GT: How do you see China's success in terms of economic and technological development? Can Chinese modernization benefit Central Asian countries as well?

Otorbaev: In order to increase GDP, China now needs to drastically improve its productivity. And productivity will be improved by using new technologies. This is exactly what is happening in most advanced Western countries, where they also emphasize development and high-quality economy on modernization.

China is doing quite well in competition with the West. And what I know is that based on the report of an Australian think tank, out of the most important 44 directions of modernization, China already got the first place in 37, only seven left where the West held superiority. So it's very dramatic and tremendously important, in fact. But China is not recently moving into this modernization. The decision was made many years ago. And now not only do we hear a message of the desire, we see results. In most areas, China is already a champion in innovation and discoveries.

What I would like to underline is that now China really has to focus on fundamental research and bring the results of that research into the applications. And we Central Asians want not only to be observers of this process of modernization, but also to be part of it. So my suggestion for Central Asia's modernization would be to cooperate with China in the modernization drive. We will work together in some scientific centers to generate new ideas to generate and produce high-quality ideas and products. It's very important that we have a big appetite to be together with China and high-quality development as countries with highly educated populations.

GT: This year marks the 10th anniversary since Chinese President Xi Jinping proposed the initiative of the "Silk Road Economic Belt" (the Belt) in Kazakhstan of Central Asia. How do you see the impact of the Belt and Road Initiative (BRI), particularly the Belt, on the region over the last decade? How has the China-Central Asia relationship been enhanced under this initiative?

Otorbaev: The fact that Xi proposed the concept of the Belt in Central Asia was a conscious step that indicated that the region would be the testing ground for the BRI. From that time, the initiative became really global. Now, more than 100 countries are part of this initiative. For the first time in history, China wanted to cooperate and make business, investments, and trade with all countries on our planet. And, of course, if you are neighbors, you are first to see each other, especially since we have known each other for centuries.

During these 10 years, indeed, many things have happened. High-quality development is also coming to our soils, not only in natural resources investment, but also in all other areas that we started to cooperate. During that time, we signed hundreds of agreements on trade, investment and on increasing mutual trust. What we are looking for is to be together with China in its way of high-quality development.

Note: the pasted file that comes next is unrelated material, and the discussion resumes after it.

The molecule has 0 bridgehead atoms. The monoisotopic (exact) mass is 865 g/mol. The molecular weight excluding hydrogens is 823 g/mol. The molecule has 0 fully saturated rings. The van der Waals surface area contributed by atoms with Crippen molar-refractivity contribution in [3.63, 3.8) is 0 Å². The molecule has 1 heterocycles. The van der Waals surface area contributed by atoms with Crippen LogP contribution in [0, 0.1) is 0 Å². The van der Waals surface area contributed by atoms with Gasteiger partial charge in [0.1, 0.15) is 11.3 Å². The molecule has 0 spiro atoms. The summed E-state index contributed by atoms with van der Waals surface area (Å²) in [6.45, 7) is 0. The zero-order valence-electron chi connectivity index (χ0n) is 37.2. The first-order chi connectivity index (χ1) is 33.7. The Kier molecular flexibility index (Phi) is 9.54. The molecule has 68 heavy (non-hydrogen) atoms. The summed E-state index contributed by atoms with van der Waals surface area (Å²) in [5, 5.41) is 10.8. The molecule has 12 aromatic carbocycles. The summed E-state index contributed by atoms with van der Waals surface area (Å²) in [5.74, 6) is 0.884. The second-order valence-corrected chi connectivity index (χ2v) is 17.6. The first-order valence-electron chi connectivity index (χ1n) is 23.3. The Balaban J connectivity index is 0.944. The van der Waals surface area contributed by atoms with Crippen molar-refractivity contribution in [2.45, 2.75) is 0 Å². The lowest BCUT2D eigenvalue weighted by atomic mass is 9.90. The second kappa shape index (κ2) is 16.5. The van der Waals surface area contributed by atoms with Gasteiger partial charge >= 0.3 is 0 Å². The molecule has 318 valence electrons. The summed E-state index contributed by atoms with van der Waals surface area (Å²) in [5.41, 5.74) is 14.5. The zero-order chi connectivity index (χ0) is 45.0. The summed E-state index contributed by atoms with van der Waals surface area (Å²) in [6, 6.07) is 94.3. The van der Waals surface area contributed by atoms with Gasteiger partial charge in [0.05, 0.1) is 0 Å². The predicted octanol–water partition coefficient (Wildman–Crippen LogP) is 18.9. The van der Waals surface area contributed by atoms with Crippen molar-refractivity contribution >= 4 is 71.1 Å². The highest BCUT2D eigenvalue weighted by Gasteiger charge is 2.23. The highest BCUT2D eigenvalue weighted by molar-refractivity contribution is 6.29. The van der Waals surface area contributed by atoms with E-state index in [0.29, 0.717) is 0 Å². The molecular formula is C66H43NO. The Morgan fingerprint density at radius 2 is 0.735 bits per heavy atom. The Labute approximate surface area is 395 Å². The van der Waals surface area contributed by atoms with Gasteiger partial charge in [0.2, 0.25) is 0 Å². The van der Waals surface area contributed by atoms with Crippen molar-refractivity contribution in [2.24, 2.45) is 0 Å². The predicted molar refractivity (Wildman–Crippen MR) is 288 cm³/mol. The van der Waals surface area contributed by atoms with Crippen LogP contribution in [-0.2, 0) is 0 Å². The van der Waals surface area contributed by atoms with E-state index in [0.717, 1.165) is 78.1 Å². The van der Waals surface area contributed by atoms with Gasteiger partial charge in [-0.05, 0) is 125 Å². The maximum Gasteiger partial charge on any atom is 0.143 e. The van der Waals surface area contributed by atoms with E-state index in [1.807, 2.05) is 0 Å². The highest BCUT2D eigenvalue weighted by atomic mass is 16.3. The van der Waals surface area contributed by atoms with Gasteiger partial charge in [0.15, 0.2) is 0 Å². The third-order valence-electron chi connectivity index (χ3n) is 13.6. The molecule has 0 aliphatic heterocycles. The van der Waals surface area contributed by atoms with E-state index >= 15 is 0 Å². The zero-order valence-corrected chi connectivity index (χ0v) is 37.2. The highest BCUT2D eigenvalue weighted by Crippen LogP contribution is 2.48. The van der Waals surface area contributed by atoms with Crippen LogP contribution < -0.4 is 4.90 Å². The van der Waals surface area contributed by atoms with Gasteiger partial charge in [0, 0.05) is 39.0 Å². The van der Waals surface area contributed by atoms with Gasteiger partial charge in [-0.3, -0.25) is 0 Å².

GT: Some Western media have called the China-Central Asia summit an attempt from China to "compete with Russia and undermine its presence in the region." What is your take on this?

Otorbaev: It's a conspiracy theory. I don't really believe that this is happening. There is a conspiracy theory about the so-called zero-sum game in which if China wins, Russia loses. It is wrong, because Central Asia's engagement with China and Russia will always be a win-win-win situation.

Both China and Russia, as well as the rest of the world, want to see Central Asia as a prosperous and progressive element, but not an element of poverty and hunger. So if Central Asia develops quicker and becomes healthier and richer, all neighbors will benefit. Nobody wants to see Central Asia as a source of illegal migration, terrorism, extremism and so on. So in that respect, Russia and China have the same ideas. There is no competition. 

Everybody from China, Russia and Central Asia will benefit from the healthy cooperation. And there is no limit to cooperation, because we are in between [China and Russia] and we can transit and trade with each other. It is mutually beneficiary because we complement each other. We will be good neighbors, good friends and good partners.

GT: Your new book Central Asia's Economic Rebirth in the Shadow of the New Game was published earlier this year. Could you please tell us what this book is about?

Otorbaev: The main goal of the book is to describe the current political and economic situation in the countries of Central Asia, and to show the outside world what happened last 30 years, how these countries survived the difficult transition period from independence to current days, what are the main priorities in economic development and what are the lives of people and social situation. In my book, I'm trying to note that Central Asia looks like a uniform area after many years, which can present itself not as five different, not cooperating countries, but as one region. I also try to place Central Asia on the map of the world. This is my main goal.